After some exhilarating polo, the expanse of groomed grass becomes an old time rodeo ground at the annual Don King Days south of Sheridan, Wyoming. Don King Days is held in honor of Don King, renowned saddle maker and founder of Kings Saddlery.
In the early days, rodeo events were simply friendly contests between neighbors. They may have been held on any good sized piece of flat, open ground. Horses, wagons, and buggies- and later automobiles- formed a barrier to contain the wild stock and provided perches for the spectators. Don King Days maintains the tradition with the action taking place on the open polo grounds. From time to time, the stock tries to make a break for it and goes snorting through the crowd. Heads up! But generally, steers and horses alike, prefer the company of their own kind and head away from the spectators to where their counterparts are held by mounted cowboys and cowgirls.
The steer roping and bronc riding don’t follow modern rodeo rules. Steers are pushed out of an alley by a “pusher’ who is often a very young cowboy or cowgirl. The roper chases the steer; heads it; then “trips” it to the ground; jumps off his horse and ties the feet of the steer. A time is scored if the steer remains tied for six seconds.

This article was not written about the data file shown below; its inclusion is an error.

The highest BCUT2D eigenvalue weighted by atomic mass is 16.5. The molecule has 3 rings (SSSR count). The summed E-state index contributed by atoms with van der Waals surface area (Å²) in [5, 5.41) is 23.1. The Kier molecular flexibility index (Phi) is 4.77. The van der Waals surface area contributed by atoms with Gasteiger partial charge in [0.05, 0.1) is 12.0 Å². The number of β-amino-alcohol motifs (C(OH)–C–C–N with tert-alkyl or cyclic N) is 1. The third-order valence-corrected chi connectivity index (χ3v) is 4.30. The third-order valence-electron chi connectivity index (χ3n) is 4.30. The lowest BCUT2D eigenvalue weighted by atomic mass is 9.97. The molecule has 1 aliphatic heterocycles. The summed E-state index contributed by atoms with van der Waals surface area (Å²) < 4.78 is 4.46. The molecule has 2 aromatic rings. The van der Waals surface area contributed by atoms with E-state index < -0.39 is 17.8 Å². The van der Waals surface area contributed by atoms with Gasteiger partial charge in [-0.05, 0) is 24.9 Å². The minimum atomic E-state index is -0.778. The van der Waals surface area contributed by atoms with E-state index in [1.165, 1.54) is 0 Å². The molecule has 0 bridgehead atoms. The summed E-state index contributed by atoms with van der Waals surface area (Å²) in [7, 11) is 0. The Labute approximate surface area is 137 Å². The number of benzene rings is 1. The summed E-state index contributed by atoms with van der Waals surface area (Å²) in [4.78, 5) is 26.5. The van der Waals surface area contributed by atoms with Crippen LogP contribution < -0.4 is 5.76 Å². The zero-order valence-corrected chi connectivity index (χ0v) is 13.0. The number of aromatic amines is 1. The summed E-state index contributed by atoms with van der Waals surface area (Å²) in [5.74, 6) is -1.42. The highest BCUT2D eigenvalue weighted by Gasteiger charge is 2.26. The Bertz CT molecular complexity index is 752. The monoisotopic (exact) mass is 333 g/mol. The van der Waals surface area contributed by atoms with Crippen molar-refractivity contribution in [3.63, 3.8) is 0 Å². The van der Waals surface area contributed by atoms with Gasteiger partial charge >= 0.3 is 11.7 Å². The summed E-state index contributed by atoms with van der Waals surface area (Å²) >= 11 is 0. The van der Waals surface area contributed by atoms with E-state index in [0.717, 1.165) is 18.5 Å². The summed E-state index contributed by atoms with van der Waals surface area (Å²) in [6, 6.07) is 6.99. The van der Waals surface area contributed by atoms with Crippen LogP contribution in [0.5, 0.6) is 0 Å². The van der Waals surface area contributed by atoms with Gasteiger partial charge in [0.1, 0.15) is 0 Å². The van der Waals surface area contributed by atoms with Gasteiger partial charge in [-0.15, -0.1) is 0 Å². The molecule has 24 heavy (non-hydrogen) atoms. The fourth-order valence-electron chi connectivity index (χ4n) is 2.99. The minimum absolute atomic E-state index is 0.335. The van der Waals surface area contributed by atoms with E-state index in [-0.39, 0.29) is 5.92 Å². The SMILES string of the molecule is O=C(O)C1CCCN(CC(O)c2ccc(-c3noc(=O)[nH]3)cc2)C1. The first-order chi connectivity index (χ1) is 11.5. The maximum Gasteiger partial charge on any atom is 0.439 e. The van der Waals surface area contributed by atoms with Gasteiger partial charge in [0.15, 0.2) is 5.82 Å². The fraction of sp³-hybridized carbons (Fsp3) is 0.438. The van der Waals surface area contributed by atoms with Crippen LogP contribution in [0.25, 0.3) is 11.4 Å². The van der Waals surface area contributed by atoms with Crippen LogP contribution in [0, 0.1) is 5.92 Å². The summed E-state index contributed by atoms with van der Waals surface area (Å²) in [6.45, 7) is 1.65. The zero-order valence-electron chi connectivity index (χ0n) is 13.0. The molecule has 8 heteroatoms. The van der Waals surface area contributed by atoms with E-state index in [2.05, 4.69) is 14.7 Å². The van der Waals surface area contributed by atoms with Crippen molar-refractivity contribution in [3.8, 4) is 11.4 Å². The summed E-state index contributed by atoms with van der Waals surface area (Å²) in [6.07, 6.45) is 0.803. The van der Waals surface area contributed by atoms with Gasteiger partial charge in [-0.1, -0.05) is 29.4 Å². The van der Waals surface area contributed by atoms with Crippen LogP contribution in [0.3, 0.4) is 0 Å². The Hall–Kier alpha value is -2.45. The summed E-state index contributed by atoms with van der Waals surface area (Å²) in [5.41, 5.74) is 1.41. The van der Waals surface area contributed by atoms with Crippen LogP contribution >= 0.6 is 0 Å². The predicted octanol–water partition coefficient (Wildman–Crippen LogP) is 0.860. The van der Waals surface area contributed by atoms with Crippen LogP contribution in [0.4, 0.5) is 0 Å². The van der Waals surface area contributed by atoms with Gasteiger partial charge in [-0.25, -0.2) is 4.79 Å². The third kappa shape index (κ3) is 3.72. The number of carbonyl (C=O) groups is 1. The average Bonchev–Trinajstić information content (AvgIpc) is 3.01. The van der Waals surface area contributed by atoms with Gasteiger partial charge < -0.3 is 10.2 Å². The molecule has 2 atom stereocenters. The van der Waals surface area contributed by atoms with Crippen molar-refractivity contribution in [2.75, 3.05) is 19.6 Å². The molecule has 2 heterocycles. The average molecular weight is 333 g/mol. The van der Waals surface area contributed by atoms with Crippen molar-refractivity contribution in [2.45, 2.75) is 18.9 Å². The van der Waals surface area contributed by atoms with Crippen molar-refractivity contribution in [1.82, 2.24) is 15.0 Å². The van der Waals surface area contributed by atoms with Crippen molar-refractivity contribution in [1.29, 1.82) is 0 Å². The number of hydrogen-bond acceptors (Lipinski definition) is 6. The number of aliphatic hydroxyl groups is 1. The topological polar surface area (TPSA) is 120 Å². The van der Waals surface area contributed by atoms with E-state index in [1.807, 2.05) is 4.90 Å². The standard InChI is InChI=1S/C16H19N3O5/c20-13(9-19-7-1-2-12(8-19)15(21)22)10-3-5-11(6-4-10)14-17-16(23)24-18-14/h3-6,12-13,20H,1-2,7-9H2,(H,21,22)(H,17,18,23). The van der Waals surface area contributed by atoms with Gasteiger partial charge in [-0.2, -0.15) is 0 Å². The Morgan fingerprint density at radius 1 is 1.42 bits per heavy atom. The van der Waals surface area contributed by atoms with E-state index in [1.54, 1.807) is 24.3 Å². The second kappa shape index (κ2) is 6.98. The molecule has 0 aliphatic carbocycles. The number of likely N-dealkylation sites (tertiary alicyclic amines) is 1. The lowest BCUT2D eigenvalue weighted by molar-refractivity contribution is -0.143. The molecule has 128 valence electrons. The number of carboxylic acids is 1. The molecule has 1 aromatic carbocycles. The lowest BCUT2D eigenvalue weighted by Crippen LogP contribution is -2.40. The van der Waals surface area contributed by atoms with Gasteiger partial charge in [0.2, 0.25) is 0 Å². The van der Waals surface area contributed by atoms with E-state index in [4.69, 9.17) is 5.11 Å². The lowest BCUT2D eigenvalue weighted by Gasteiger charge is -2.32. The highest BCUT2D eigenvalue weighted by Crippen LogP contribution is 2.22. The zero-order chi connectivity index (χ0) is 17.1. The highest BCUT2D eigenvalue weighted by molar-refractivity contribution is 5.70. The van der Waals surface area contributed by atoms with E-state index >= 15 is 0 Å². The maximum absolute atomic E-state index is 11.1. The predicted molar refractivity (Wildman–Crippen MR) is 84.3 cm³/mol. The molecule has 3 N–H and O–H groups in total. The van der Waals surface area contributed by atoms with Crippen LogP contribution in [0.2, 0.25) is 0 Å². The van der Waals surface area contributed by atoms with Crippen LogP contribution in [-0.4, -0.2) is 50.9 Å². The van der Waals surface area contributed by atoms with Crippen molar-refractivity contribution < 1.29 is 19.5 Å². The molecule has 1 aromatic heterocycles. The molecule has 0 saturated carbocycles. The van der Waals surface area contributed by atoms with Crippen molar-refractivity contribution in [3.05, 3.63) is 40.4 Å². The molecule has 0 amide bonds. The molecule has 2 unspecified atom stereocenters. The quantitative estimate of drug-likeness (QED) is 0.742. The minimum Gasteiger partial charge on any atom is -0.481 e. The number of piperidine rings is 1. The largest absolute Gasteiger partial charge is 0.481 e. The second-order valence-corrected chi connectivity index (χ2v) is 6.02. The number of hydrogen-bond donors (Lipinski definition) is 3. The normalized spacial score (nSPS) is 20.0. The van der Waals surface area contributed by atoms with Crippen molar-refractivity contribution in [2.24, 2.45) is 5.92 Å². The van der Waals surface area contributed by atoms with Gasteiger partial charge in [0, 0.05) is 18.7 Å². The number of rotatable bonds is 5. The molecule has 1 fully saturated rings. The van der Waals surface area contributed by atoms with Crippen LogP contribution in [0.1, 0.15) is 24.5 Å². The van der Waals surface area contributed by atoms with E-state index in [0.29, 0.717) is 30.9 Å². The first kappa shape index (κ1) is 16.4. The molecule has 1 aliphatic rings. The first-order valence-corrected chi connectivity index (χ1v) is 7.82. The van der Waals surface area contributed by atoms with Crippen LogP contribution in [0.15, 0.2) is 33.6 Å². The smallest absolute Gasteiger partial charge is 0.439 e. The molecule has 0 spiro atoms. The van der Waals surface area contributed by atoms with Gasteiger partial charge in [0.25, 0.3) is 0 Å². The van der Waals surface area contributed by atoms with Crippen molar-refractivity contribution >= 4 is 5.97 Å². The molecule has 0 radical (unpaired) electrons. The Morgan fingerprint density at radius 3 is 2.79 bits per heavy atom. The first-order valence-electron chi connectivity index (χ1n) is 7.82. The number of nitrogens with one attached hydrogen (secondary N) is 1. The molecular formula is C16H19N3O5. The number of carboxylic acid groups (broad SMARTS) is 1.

This form of steer roping mimics the kind of roping done during the open range era. Often times a cowboy had to catch and brand a wiley two or three year old steer by himself without benefit of corrals or chutes.
The bronc riding likewise takes place out in the open. The method for getting the bronc saddled and mounted differs quite a bit from the typical modern rodeo. A crew of men on horseback -called pick up men-surround the bronc which helps the bronc stay calm. A saddle is placed on the bronc’s back by one of the riders. The bronc rider uses one of the broke horses as a short of shield to get the saddle cinched. He then crawls over the back of the pick up man’s horse and lowers himself down onto the bronc. The pick up men then back away and let ‘er buck! The bronc rider has to stay on until the buzzer and receives a score based on the difficulty and finesse of his ride. It’s a nice change from the usual rodeo events and even more fun when the bronc starts heading your way!